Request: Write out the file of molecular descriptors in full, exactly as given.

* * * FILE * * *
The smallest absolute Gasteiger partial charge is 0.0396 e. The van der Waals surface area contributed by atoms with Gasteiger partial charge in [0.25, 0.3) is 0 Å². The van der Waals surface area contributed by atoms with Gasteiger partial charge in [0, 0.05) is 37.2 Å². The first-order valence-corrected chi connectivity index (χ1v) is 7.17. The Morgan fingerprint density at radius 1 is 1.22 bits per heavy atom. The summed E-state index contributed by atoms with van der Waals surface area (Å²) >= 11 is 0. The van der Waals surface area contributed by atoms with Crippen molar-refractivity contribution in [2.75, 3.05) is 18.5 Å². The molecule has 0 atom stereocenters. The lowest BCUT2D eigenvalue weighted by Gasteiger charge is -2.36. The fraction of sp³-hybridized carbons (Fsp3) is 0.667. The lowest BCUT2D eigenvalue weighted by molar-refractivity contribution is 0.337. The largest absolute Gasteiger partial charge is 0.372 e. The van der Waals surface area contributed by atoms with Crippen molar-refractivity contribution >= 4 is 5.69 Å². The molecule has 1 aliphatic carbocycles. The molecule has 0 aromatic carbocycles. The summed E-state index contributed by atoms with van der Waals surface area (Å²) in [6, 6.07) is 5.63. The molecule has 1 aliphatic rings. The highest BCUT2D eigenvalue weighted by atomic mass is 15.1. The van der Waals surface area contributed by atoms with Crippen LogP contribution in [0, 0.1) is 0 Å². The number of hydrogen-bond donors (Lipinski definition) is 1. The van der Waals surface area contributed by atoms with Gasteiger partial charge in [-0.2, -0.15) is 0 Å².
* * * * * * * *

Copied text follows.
The smallest absolute Gasteiger partial charge is 0.0396 e. The van der Waals surface area contributed by atoms with Gasteiger partial charge in [0.25, 0.3) is 0 Å². The van der Waals surface area contributed by atoms with Gasteiger partial charge in [0, 0.05) is 37.2 Å². The first-order valence-corrected chi connectivity index (χ1v) is 7.17. The Morgan fingerprint density at radius 1 is 1.22 bits per heavy atom. The summed E-state index contributed by atoms with van der Waals surface area (Å²) >= 11 is 0. The van der Waals surface area contributed by atoms with Crippen molar-refractivity contribution in [2.75, 3.05) is 18.5 Å². The molecule has 0 atom stereocenters. The lowest BCUT2D eigenvalue weighted by Gasteiger charge is -2.36. The fraction of sp³-hybridized carbons (Fsp3) is 0.667. The lowest BCUT2D eigenvalue weighted by molar-refractivity contribution is 0.337. The largest absolute Gasteiger partial charge is 0.372 e. The van der Waals surface area contributed by atoms with Crippen molar-refractivity contribution >= 4 is 5.69 Å². The molecule has 1 aliphatic carbocycles. The molecule has 0 aromatic carbocycles. The summed E-state index contributed by atoms with van der Waals surface area (Å²) in [6, 6.07) is 5.63. The molecule has 1 aliphatic rings. The highest BCUT2D eigenvalue weighted by atomic mass is 15.1. The van der Waals surface area contributed by atoms with Crippen LogP contribution in [0, 0.1) is 0 Å². The number of hydrogen-bond donors (Lipinski definition) is 1. The van der Waals surface area contributed by atoms with Gasteiger partial charge in [-0.2, -0.15) is 0 Å².